This weekend, Hayward Gallery Tourings landmark exhibition British Art Show 9
continues its national tour, opening in the city of Wolverhampton. Recognised as the most important and ambitious recurrent exhibition of contemporary art produced in the UK, British Art Show takes place every five years and brings the work of artists defining new directions in contemporary art to four UK cities.
Following its first leg at Aberdeen Art Gallery (10 July 10 October 2021), this new iteration of the exhibition sees 34 of BAS9s 47 selected artists presented across two venues in Wolverhampton from 22 January to 10 April 2022: Wolverhampton Art Gallery and University of Wolverhampton School of Art. Following this, the exhibition will continue its national tour to multiple venues across Manchester before closing in Plymouth.
British Art Show 9 is curated by Irene Aristizábal and Hammad Nasar, and showcases the multidisciplinary work of 47 contemporary artists. The exhibition reflects a precarious moment in Britains history, which has brought politics of identity and nation, concerns of social, racial and environmental justice, and questions of agency to the centre of public consciousness. BAS9 is structured around three main themes Healing, Care and Reparative History; Tactics for Togetherness; Imagining New Futures and has been conceived as a cumulative experience, adapting and changing for each city, and presenting different combinations of artists and artworks that respond to their distinctive local contexts.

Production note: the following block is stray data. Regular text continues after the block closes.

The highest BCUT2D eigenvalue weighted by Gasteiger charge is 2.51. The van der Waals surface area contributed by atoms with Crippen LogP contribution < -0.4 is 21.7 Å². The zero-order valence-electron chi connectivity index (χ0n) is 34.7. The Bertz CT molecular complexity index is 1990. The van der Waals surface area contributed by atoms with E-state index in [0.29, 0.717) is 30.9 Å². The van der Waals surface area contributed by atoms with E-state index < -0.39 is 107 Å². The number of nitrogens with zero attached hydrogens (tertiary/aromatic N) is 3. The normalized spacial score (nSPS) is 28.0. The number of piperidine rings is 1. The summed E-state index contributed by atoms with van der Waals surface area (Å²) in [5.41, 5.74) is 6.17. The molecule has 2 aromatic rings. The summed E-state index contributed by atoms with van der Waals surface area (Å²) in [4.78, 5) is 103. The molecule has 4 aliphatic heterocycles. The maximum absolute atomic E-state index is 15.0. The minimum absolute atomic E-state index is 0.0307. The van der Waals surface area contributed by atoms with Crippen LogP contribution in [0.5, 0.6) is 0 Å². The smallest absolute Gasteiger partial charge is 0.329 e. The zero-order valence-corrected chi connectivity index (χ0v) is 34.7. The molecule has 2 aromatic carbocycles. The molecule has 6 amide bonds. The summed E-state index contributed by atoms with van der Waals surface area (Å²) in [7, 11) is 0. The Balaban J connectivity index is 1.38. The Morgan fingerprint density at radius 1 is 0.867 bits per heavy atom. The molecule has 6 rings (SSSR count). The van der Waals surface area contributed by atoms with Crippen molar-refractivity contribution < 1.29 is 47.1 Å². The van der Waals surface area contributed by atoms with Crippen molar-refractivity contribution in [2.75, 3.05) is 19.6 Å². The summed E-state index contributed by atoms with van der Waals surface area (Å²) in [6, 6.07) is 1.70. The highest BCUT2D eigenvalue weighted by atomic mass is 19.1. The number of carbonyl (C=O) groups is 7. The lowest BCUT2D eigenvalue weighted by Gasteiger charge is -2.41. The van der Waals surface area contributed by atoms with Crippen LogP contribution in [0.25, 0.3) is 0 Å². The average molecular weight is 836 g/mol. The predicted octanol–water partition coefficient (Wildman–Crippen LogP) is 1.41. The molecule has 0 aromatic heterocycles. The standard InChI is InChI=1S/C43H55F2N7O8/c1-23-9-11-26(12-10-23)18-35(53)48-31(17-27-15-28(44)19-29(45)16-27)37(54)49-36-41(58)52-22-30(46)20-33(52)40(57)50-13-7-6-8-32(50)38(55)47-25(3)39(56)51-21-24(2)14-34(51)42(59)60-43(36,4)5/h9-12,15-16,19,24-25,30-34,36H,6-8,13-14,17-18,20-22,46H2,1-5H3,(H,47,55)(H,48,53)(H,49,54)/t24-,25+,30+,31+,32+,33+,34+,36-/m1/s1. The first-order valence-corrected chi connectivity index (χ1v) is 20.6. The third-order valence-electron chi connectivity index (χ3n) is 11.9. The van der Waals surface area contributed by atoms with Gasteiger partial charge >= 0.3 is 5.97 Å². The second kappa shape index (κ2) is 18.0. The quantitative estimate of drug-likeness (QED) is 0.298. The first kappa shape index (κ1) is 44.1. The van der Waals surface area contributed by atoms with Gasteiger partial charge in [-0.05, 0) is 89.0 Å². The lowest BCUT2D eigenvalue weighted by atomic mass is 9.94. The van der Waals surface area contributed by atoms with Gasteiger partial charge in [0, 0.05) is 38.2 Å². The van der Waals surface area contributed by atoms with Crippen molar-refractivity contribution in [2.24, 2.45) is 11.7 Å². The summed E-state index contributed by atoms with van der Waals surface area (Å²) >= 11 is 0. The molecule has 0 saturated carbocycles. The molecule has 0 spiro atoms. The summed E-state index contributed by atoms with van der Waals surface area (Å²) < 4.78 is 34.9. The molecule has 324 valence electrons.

In Wolverhampton, the exhibition focuses on how we live with and give voice to difference, showcasing 34 artists whose works investigate identity from an intersectional perspective. By exploring coexisting identities such as class, ethnicity, gender, and sexuality, these works are presented in critical dialogue with Wolverhamptons cultural history which has been shaped by the diverse populations that came to work and live there during the post-war period. Wolverhampton Art Gallery houses one of the most significant collections of art on the Troubles outside Northern Ireland. It also collects works linked to the British Black Arts movement which has roots at the Wolverhampton School of Art where many of its members studied. As part of the BAS9 exhibition there is a display of works from Wolverhampton Art Gallerys Collection.
Selected highlights of BAS9 Wolverhampton include:
Works from Hurvin Andersons barbershop series including a new painting Dixie Peach (2020) are presented at Wolverhampton Art Gallery. Born in Birmingham to Jamaican parents, Andersons vibrant paintings explore his relationship to both cultures.
Helen Cammocks new multimedia installation Changing Room II (2021) and elegiac film Changing Room (2014) reflect on her late father who was an art teacher, magistrate and amateur ceramicist and his experiences of living in Wolverhampton in the 1960s and 70s. This work is made possible through Art Fund support and will be acquired into the collection of Wolverhampton Art Gallery.